A simple algorithm for spectral clustering of random graphs A basic problem in data science is to partition a data set into “clusters" of similar data. When the data are represented in a matrix, the spectrum of the matrix can be used to capture this similarity. This talk will consider how this spectral clustering performs on random matrices. Specifically, we consider the planted partition model, in which $n = ks$ vertices of a random graph are partitioned into $k$ clusters, each of size $s$. Edges between vertices in the same cluster and different clusters are included with constant probability $p$ and $q$, respectively (where $0 \le q < p \le 1$). We present a simple, efficient algorithm that, with high probability, recovers the clustering as long as the cluster sizes are are least $\Omega(\sqrt{n})$. 
03/31/2017 

04/07/2017 
Peijun Li Purdue University 
Inverse Source Problems for Wave Propagation The inverse source problems, as an important research subject in inverse scattering theory, have significant applications in diverse scientific and industrial areas such as antenna design and synthesis, medical imaging, optical tomography, and fluorescence microscopy. Although they have been extensively studied by many researchers, some of the fundamental questions, such as uniqueness, stability, and uncertainty quantification, still remain to be answered. In this talk, our recent progress will be discussed on the inverse source problems for acoustic, elastic, and electromagnetic waves. I will present a new approach to solve the stochastic inverse source problem. The source is assumed to be a random function driven by the additive white noise. The inverse problem is to determine the statistical properties of the random source. The stability will be addressed for the deterministic counterparts of the inverse source problems. We show that the increasing stability can be achieved by using the Dirichlet boundary data at multiple frequencies. I will also highlight ongoing projects in random medium and timedomain inverse problems.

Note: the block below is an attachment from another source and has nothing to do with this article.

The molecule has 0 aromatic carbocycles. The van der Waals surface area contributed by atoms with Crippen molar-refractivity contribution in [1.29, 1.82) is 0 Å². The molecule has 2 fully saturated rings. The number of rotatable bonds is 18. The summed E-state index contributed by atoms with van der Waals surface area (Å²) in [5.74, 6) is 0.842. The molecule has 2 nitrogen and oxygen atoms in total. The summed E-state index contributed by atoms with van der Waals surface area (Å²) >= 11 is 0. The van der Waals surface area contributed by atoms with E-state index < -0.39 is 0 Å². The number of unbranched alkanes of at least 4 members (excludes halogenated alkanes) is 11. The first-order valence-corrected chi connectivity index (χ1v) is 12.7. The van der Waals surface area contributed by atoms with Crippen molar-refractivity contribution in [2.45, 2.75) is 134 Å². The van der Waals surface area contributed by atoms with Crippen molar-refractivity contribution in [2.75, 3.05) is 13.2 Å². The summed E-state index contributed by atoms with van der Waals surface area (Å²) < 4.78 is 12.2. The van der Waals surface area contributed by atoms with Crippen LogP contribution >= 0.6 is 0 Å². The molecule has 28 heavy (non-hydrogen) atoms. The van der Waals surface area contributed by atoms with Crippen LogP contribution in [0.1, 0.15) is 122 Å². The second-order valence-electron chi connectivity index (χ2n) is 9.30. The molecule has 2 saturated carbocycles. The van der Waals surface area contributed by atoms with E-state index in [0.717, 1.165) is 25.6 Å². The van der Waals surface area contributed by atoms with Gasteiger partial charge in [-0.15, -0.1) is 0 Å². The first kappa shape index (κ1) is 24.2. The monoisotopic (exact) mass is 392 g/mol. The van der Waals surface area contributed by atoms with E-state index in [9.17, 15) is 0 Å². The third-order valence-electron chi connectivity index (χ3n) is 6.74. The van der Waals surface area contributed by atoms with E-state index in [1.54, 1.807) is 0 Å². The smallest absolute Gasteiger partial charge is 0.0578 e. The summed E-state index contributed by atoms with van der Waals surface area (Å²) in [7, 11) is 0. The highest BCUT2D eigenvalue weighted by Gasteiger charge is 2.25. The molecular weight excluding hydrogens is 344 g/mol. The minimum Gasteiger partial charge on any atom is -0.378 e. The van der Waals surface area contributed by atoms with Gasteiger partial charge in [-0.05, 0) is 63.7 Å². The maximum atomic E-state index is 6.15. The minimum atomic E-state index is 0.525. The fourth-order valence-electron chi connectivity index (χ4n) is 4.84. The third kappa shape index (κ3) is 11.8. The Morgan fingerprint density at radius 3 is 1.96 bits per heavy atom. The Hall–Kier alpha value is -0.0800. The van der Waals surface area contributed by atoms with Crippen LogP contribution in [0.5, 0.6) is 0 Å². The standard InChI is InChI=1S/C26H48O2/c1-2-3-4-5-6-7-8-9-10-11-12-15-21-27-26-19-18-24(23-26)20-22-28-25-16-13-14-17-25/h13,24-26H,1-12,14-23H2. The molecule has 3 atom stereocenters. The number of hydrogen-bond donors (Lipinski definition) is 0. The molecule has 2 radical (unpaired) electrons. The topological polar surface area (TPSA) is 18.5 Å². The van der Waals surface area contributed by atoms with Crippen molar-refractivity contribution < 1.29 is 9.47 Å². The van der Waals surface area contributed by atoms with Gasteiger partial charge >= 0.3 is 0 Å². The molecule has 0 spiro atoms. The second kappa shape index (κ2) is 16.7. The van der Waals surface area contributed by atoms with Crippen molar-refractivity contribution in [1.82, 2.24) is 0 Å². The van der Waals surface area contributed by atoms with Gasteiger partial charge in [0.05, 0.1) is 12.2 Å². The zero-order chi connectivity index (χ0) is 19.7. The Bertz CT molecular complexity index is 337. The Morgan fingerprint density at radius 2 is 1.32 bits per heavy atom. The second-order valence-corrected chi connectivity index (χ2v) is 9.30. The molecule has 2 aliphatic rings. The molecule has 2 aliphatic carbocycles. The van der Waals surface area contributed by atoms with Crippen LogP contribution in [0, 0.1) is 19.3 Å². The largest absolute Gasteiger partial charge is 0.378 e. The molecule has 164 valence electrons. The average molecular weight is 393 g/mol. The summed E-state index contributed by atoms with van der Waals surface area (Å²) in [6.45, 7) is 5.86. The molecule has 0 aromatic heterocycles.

04/14/2017 
Luis Chacon LANL 
A Multiscale, Conservative, Implicit 1D2V Multispecies VlasovFokkerPlanck Solver for ICF Capsule Implosion Simulations Plasma collisionality conditions during the implosion of an ICF
capsule vary widely. Early in the implosion process, the plasma is
cold and very collisional. Later in the implosion, however, the
plasma becomes very hot, and the collisional mean free path
becomes a large fraction of the system size. In this regime,
kinetic phenomena may become important, and a fully kinetic
treatment is needed to assess their impact on compression and
yield in 


04/21/2017 
Mike O'Neil Courant Institute